Baruch Spinoza was cursed for his opinions in a book he published in the seventeenth century and is one of the most notable examples. The book which got him into trouble was entitled Tractatus Theologico-Politicus. In it he put forward his view that Ezra was the author of the Torah. 'The belief that Moses wrote the Pentateuch at the dictation of God was shared by Christians as well as Jews in the seventeenth century. Small wonder, then, that Spinoza’s views were seen at that time as rank heresy of the greatest danger to faith. Biblical criticism in the nineteenth century relied on Spinoza to develop the whole subject further.' (The Jewish Religion: A Companion)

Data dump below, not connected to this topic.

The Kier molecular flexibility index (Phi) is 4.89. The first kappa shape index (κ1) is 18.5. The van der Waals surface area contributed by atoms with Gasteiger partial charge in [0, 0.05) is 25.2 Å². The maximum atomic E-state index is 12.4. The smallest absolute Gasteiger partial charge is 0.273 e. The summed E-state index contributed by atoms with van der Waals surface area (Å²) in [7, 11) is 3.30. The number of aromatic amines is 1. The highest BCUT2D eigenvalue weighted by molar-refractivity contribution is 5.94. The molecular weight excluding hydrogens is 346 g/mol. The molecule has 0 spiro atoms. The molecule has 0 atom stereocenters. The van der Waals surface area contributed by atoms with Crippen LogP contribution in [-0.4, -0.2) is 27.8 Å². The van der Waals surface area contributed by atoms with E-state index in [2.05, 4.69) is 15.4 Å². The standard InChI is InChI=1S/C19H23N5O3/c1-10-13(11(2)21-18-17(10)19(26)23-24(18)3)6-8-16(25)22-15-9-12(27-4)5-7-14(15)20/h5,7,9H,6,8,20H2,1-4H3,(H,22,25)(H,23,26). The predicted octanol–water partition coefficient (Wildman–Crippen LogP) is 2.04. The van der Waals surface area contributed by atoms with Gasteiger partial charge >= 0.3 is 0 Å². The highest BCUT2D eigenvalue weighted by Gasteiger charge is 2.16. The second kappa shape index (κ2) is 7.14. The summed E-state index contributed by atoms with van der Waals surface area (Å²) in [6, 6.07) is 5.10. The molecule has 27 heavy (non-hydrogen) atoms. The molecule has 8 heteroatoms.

Spinoza taught that miracles are impossible. In regards to the doctrine of the Jews as a Chosen People, he said: '“at the present time there is nothing whatsoever that the Jews can arrogate to themselves above other nations” (TTP, chap. 3, G III.56/S 45). 'Spinoza thereby rejects the particularism that many—including Amsterdam’s Sephardic rabbis—insisted was essential to Judaism. True piety and blessedness are universal in their scope and accessible to anyone, regardless of their confessional creed.' (Stanford Encyclopedia of Philosophy)
See "The Text of Spinoza's Excommunication."